Packs would probably attract as much controversy as alcohol stoves if they were easier to make and more folks did it. So you will probably get opinions going all over the place.
For what it's worth here are my prejudices:
a) 1.3 oz silnylon works for me on everything but packs that are to be subjected to public transportation, including hitching and lots of butt-sliding over granite --IOW, for the AT or other long trail use. For that, I think Dyneema grid-stop makes sense. With that said, I have UL packs that have survived the AT - at the cost of a certain amount of anxiety.
b) Flat, wide packs keep the load closer to the back and better balanced than bulging bags like the Breeze. Matching stuff sacks provide structure and superior load control.
c) For long trails, good load control means reducing the size of the bag as the food load shrinks, so some form of compression is a good idea. For short trips, compression is irrevelant, and the bag can be as clean as possible. Side compression keeps a flat bag flat while front compression tends to give it an undesirable barrel shape.
d) If you use detachable shoulder straps, you can move them from bag to bag. Shoulder straps are a pain to make, and I avoid doing it when I can. I have a good contoured design and several straps made on that design, so I reuse them - pull them off one pack and put them on whichever pack I plan to use next.
You can turn out a light weight pack bag in an afternoon or two. That means you can have several bags sized for the season and the load and not have to worry with compression issues. Just move your strap set from pack to pack. Shoulder straps can be attached with 8" strips of 4" Velcro. At a minimum of 5 pounds of strength per square inch, one strip per strap will hold 160 pounds. That ought to do it. Make the strips on the pack longer to provide torso length adjustment. For reasons that escape me, Velcro narrower than 4" does not work as well even when using one per strap -- whereas, you can put both straps on a single 4" strip. Go figure.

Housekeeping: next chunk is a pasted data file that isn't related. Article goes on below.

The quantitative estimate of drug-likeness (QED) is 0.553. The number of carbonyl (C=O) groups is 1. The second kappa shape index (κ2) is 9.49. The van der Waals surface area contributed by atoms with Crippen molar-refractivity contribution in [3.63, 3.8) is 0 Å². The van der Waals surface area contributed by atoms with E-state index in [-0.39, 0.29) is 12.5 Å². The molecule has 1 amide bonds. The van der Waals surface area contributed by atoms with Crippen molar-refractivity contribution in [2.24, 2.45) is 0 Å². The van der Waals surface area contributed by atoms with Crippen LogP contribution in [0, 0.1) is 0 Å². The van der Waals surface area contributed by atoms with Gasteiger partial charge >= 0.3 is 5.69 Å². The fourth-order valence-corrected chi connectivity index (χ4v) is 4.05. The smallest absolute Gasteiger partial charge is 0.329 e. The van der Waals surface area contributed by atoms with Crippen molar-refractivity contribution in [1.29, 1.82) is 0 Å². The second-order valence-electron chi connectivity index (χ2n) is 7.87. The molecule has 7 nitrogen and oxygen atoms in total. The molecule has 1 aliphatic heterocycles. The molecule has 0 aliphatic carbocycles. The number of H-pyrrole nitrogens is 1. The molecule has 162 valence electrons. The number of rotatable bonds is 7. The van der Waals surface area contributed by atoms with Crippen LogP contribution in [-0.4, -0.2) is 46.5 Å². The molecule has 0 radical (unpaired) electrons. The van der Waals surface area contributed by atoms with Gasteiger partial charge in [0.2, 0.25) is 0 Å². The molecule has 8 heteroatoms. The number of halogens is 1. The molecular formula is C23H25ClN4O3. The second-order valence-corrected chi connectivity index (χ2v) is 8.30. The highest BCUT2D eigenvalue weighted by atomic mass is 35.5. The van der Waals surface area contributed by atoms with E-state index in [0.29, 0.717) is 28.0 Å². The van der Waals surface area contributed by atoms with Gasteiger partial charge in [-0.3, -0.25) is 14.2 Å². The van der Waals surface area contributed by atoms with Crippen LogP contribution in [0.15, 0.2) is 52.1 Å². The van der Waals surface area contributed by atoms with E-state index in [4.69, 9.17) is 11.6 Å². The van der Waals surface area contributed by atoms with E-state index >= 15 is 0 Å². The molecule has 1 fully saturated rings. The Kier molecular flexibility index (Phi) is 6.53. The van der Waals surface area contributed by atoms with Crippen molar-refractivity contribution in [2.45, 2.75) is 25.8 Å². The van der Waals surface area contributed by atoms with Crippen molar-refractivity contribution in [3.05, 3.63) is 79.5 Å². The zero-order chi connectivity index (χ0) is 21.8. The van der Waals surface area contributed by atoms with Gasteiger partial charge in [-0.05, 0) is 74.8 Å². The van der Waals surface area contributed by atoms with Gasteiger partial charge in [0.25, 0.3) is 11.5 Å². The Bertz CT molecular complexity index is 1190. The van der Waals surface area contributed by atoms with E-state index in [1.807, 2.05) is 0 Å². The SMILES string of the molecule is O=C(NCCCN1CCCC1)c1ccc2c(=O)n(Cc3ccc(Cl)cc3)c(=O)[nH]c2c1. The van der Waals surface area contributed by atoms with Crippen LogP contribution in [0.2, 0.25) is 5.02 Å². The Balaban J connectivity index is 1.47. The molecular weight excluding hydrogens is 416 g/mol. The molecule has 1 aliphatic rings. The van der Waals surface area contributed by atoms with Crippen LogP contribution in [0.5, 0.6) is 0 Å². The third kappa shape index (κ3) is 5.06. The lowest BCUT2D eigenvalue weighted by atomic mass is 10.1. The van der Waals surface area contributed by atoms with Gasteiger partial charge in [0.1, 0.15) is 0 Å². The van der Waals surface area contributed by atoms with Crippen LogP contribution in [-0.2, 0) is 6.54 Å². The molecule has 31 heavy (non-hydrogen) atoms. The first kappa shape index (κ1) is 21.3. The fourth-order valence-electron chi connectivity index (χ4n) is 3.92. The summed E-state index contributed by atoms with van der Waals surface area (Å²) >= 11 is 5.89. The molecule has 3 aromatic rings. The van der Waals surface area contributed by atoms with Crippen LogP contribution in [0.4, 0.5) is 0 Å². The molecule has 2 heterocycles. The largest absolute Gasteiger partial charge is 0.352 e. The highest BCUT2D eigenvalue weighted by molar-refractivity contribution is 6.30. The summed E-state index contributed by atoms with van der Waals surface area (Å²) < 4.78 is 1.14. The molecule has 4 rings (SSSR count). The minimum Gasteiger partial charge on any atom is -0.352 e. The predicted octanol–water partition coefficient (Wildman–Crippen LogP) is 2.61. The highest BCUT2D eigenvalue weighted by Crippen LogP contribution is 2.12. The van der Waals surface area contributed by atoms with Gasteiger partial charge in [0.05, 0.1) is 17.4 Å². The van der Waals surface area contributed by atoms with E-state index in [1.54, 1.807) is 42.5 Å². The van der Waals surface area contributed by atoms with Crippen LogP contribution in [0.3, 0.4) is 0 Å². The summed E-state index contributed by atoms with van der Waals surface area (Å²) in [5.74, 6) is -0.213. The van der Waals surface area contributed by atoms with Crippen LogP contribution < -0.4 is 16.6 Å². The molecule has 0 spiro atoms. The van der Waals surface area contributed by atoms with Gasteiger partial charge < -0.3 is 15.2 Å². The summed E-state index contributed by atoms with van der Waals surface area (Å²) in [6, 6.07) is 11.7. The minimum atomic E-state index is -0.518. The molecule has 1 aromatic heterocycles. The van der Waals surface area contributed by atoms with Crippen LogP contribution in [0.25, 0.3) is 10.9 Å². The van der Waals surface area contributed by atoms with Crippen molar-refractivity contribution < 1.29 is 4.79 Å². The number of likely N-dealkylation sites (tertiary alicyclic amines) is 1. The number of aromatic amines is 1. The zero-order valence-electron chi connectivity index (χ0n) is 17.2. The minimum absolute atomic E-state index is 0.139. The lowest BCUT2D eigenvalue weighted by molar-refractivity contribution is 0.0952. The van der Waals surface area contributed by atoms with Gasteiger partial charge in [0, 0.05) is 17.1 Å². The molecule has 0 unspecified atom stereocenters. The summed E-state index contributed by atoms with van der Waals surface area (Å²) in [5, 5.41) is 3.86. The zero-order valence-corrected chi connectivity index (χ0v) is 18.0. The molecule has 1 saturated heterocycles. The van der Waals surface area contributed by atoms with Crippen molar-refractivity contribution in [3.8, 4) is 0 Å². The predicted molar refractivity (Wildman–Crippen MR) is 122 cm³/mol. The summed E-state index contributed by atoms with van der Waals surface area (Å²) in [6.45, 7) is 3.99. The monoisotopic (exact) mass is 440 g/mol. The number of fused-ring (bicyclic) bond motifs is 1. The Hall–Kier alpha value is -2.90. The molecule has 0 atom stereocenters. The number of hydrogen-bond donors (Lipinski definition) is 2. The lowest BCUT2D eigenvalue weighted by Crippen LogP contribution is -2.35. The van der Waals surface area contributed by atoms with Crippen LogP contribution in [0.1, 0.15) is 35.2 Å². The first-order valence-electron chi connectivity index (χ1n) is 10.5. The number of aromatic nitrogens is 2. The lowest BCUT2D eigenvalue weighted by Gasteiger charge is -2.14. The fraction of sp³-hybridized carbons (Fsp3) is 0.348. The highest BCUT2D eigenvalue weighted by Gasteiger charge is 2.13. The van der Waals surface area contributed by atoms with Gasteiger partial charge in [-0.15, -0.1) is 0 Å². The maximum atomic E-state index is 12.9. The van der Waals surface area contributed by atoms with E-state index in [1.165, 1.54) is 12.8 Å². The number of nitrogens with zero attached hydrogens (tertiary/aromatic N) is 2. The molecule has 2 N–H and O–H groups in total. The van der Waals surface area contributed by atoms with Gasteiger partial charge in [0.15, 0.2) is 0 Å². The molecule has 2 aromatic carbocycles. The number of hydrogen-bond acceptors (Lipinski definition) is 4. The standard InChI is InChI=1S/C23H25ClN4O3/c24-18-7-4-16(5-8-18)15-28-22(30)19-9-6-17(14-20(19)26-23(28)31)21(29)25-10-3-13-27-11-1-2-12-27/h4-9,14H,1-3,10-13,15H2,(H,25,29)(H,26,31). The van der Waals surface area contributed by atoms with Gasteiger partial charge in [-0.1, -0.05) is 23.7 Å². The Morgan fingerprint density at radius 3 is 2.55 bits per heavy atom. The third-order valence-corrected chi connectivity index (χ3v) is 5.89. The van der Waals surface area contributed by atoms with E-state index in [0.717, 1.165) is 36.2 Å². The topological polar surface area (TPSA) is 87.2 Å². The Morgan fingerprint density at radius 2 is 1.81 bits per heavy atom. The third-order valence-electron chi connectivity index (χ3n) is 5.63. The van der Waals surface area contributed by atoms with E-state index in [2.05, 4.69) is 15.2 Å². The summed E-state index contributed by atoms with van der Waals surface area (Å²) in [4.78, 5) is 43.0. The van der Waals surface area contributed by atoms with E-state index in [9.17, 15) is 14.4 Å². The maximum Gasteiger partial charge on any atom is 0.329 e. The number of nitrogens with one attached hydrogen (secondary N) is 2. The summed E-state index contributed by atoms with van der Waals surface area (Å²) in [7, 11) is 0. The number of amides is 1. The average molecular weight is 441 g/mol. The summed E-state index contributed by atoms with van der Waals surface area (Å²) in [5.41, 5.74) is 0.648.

e) Large sleeve pockets on the sides of either mesh or nylon, but certainly with mesh bottoms, can hold water and fuel and a leak will not get in the pack.
f) As mentioned earlier in this thread, roll-down tops let you vary the load and compress the pack from the top for load control. They are also weather resistant (as a final protection, not as the first line of protection), and they work better with the wide, shallow pack recommended in b). Contrast that with the drawstring top of the Breeze which tends to result in a cylindrical top. In practice, letting the top go cylindrical does not hurt the balance much, but the drawstring, while a little lighter, does not let you vary the load much.
g) If you make your own packs, you can experiment with unusual ideas. But start simple. My favorite is to go without a hip belt. Almost everyone who starts out to make a MYOG pack tries to incorporate a hip belt, but they rarely, if ever, work as intended. As Ryan Jordan demonstrated in an article on pack design here at BPL ("Frameless Backpacks: an Engineering Analysis"), packs without supporting frame members such as stays will compress between the hip belt and shoulder straps, eliminating the support the hip belt is supposed to provide. I don't use hip belts for loads under 35 pounds or so, and find my walking is easier. Hip belts restrict full body movement, reduce your stride length, put pressure on critical muscles, and generally get in the way of walking.
h) Beware foofawraw - anything you add to a simple bag means more weight, and it adds up fast. A 5 ounce concept can quickly double in weight with extra straps, reinforcements, pockets, etc. Also beware mixing incompatible materials - especially heavy or stiff webbing or reinforcement material on UL nylon. The result will be a dog's breakfast. Be aware that UL packs have little inherent structure and heavy or stiff components will distort them, strain the fabric and cause failure.